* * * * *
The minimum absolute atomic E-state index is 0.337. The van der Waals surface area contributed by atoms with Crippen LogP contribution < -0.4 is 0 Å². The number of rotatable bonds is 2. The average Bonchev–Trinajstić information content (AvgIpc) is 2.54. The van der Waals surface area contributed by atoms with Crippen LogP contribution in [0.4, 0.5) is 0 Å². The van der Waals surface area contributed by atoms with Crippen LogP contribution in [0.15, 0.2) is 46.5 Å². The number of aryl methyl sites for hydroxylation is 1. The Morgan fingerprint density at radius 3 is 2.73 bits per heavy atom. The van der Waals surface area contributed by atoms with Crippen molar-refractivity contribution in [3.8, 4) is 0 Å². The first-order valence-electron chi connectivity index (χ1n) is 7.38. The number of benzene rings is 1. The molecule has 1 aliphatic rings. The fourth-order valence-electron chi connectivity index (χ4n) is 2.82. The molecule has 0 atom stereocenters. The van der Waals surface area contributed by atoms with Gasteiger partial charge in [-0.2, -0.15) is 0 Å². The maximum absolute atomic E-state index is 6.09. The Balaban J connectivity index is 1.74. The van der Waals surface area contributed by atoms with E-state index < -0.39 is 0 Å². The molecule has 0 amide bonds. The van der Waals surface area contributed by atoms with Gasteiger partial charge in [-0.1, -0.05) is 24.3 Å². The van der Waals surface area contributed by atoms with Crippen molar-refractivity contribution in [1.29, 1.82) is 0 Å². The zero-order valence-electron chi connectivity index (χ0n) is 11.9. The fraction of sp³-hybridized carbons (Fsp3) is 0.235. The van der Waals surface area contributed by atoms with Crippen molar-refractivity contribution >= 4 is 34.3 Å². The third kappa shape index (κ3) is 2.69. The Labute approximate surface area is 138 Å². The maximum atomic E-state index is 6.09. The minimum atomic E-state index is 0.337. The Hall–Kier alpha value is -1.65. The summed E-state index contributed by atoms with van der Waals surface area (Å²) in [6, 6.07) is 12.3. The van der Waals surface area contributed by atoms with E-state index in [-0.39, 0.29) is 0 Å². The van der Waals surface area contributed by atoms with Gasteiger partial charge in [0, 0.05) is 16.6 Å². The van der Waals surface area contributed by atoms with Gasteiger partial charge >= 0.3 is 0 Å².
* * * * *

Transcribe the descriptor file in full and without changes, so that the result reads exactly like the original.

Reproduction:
The minimum absolute atomic E-state index is 0.337. The van der Waals surface area contributed by atoms with Crippen LogP contribution < -0.4 is 0 Å². The number of rotatable bonds is 2. The average Bonchev–Trinajstić information content (AvgIpc) is 2.54. The van der Waals surface area contributed by atoms with Crippen LogP contribution in [0.4, 0.5) is 0 Å². The van der Waals surface area contributed by atoms with Crippen LogP contribution in [0.15, 0.2) is 46.5 Å². The number of aryl methyl sites for hydroxylation is 1. The Morgan fingerprint density at radius 3 is 2.73 bits per heavy atom. The van der Waals surface area contributed by atoms with Crippen molar-refractivity contribution in [3.8, 4) is 0 Å². The first-order valence-electron chi connectivity index (χ1n) is 7.38. The number of benzene rings is 1. The molecule has 1 aliphatic rings. The fourth-order valence-electron chi connectivity index (χ4n) is 2.82. The molecule has 0 atom stereocenters. The van der Waals surface area contributed by atoms with Gasteiger partial charge in [-0.2, -0.15) is 0 Å². The maximum absolute atomic E-state index is 6.09. The Balaban J connectivity index is 1.74. The van der Waals surface area contributed by atoms with E-state index < -0.39 is 0 Å². The molecule has 0 amide bonds. The van der Waals surface area contributed by atoms with Gasteiger partial charge in [-0.1, -0.05) is 24.3 Å². The van der Waals surface area contributed by atoms with Crippen molar-refractivity contribution in [1.29, 1.82) is 0 Å². The zero-order valence-electron chi connectivity index (χ0n) is 11.9. The fraction of sp³-hybridized carbons (Fsp3) is 0.235. The van der Waals surface area contributed by atoms with Crippen molar-refractivity contribution >= 4 is 34.3 Å². The third kappa shape index (κ3) is 2.69. The Labute approximate surface area is 138 Å². The maximum atomic E-state index is 6.09. The minimum atomic E-state index is 0.337. The Hall–Kier alpha value is -1.65. The summed E-state index contributed by atoms with van der Waals surface area (Å²) in [6, 6.07) is 12.3. The van der Waals surface area contributed by atoms with E-state index in [-0.39, 0.29) is 0 Å². The van der Waals surface area contributed by atoms with Gasteiger partial charge in [0, 0.05) is 16.6 Å². The van der Waals surface area contributed by atoms with Gasteiger partial charge >= 0.3 is 0 Å².